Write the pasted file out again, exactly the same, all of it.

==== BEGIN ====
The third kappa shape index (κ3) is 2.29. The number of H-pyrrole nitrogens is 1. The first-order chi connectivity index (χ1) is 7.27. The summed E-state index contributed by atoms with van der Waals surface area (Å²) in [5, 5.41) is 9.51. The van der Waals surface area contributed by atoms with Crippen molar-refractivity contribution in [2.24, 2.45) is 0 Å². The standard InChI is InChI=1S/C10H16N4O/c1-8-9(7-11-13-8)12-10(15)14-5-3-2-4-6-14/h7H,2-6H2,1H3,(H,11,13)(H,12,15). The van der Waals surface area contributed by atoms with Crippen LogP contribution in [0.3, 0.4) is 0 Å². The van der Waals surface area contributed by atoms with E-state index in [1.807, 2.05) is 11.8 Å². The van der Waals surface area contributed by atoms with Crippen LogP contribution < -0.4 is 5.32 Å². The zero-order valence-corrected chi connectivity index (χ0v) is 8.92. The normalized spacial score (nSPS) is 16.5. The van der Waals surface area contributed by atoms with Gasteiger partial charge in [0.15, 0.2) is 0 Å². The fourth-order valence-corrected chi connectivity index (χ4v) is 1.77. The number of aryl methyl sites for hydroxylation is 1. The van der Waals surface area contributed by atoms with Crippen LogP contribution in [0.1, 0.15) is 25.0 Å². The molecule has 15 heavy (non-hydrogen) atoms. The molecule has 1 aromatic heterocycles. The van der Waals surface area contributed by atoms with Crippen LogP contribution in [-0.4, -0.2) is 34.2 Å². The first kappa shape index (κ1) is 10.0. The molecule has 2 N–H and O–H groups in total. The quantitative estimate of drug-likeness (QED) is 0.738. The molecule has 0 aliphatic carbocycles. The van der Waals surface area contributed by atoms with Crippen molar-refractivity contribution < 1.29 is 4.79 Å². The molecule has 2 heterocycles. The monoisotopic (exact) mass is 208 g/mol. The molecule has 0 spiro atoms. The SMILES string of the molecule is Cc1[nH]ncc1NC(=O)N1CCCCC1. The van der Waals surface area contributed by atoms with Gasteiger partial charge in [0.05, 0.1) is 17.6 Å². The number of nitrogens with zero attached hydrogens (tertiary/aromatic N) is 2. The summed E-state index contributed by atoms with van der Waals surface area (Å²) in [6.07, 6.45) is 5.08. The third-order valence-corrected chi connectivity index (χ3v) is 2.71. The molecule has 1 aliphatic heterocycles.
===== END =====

The third kappa shape index (κ3) is 2.29. The number of H-pyrrole nitrogens is 1. The first-order chi connectivity index (χ1) is 7.27. The summed E-state index contributed by atoms with van der Waals surface area (Å²) in [5, 5.41) is 9.51. The van der Waals surface area contributed by atoms with Crippen molar-refractivity contribution in [2.24, 2.45) is 0 Å². The standard InChI is InChI=1S/C10H16N4O/c1-8-9(7-11-13-8)12-10(15)14-5-3-2-4-6-14/h7H,2-6H2,1H3,(H,11,13)(H,12,15). The van der Waals surface area contributed by atoms with Crippen LogP contribution in [0.3, 0.4) is 0 Å². The van der Waals surface area contributed by atoms with E-state index in [1.807, 2.05) is 11.8 Å². The van der Waals surface area contributed by atoms with Crippen LogP contribution < -0.4 is 5.32 Å². The zero-order valence-corrected chi connectivity index (χ0v) is 8.92. The normalized spacial score (nSPS) is 16.5. The van der Waals surface area contributed by atoms with Gasteiger partial charge in [0.15, 0.2) is 0 Å². The fourth-order valence-corrected chi connectivity index (χ4v) is 1.77. The number of aryl methyl sites for hydroxylation is 1. The van der Waals surface area contributed by atoms with Crippen LogP contribution in [0.1, 0.15) is 25.0 Å². The molecule has 15 heavy (non-hydrogen) atoms. The molecule has 1 aromatic heterocycles. The van der Waals surface area contributed by atoms with Crippen LogP contribution in [-0.4, -0.2) is 34.2 Å². The first kappa shape index (κ1) is 10.0. The molecule has 2 N–H and O–H groups in total. The quantitative estimate of drug-likeness (QED) is 0.738. The molecule has 0 aliphatic carbocycles. The van der Waals surface area contributed by atoms with Crippen molar-refractivity contribution < 1.29 is 4.79 Å². The molecule has 2 heterocycles. The monoisotopic (exact) mass is 208 g/mol. The molecule has 0 spiro atoms. The SMILES string of the molecule is Cc1[nH]ncc1NC(=O)N1CCCCC1. The van der Waals surface area contributed by atoms with Gasteiger partial charge in [0.05, 0.1) is 17.6 Å². The number of nitrogens with zero attached hydrogens (tertiary/aromatic N) is 2. The summed E-state index contributed by atoms with van der Waals surface area (Å²) in [6.07, 6.45) is 5.08. The third-order valence-corrected chi connectivity index (χ3v) is 2.71. The molecule has 1 aliphatic heterocycles.